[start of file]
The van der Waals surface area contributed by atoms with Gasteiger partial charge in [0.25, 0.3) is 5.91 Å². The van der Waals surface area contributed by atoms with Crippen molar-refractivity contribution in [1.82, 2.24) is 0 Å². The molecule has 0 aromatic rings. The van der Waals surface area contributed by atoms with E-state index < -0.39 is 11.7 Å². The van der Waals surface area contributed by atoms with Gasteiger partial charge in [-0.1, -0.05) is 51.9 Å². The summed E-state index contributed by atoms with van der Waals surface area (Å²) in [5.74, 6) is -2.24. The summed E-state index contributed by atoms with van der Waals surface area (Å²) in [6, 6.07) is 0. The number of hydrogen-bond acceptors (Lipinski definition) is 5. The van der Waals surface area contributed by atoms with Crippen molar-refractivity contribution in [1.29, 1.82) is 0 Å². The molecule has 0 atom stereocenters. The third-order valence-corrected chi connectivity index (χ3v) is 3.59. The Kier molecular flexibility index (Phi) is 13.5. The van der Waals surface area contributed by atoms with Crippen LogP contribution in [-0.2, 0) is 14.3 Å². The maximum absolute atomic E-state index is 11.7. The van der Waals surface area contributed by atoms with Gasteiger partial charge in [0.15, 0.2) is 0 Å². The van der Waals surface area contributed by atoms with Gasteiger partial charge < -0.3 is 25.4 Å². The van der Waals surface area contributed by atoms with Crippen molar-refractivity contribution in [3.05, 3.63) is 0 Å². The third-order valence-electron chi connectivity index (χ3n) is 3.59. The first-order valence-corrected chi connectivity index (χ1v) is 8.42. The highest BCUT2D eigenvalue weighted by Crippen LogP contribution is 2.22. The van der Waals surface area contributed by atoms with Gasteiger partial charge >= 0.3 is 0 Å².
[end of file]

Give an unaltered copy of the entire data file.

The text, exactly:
The van der Waals surface area contributed by atoms with Gasteiger partial charge in [0.25, 0.3) is 5.91 Å². The van der Waals surface area contributed by atoms with Crippen molar-refractivity contribution in [1.82, 2.24) is 0 Å². The molecule has 0 aromatic rings. The van der Waals surface area contributed by atoms with E-state index < -0.39 is 11.7 Å². The van der Waals surface area contributed by atoms with Gasteiger partial charge in [-0.1, -0.05) is 51.9 Å². The summed E-state index contributed by atoms with van der Waals surface area (Å²) in [5.74, 6) is -2.24. The summed E-state index contributed by atoms with van der Waals surface area (Å²) in [6, 6.07) is 0. The number of hydrogen-bond acceptors (Lipinski definition) is 5. The van der Waals surface area contributed by atoms with Crippen molar-refractivity contribution in [1.29, 1.82) is 0 Å². The molecule has 0 atom stereocenters. The third-order valence-corrected chi connectivity index (χ3v) is 3.59. The Kier molecular flexibility index (Phi) is 13.5. The van der Waals surface area contributed by atoms with Crippen LogP contribution in [-0.2, 0) is 14.3 Å². The maximum absolute atomic E-state index is 11.7. The van der Waals surface area contributed by atoms with Gasteiger partial charge in [0.15, 0.2) is 0 Å². The van der Waals surface area contributed by atoms with Gasteiger partial charge < -0.3 is 25.4 Å². The van der Waals surface area contributed by atoms with Crippen molar-refractivity contribution in [3.05, 3.63) is 0 Å². The third-order valence-electron chi connectivity index (χ3n) is 3.59. The first-order valence-corrected chi connectivity index (χ1v) is 8.42. The highest BCUT2D eigenvalue weighted by Crippen LogP contribution is 2.22. The van der Waals surface area contributed by atoms with Gasteiger partial charge >= 0.3 is 0 Å².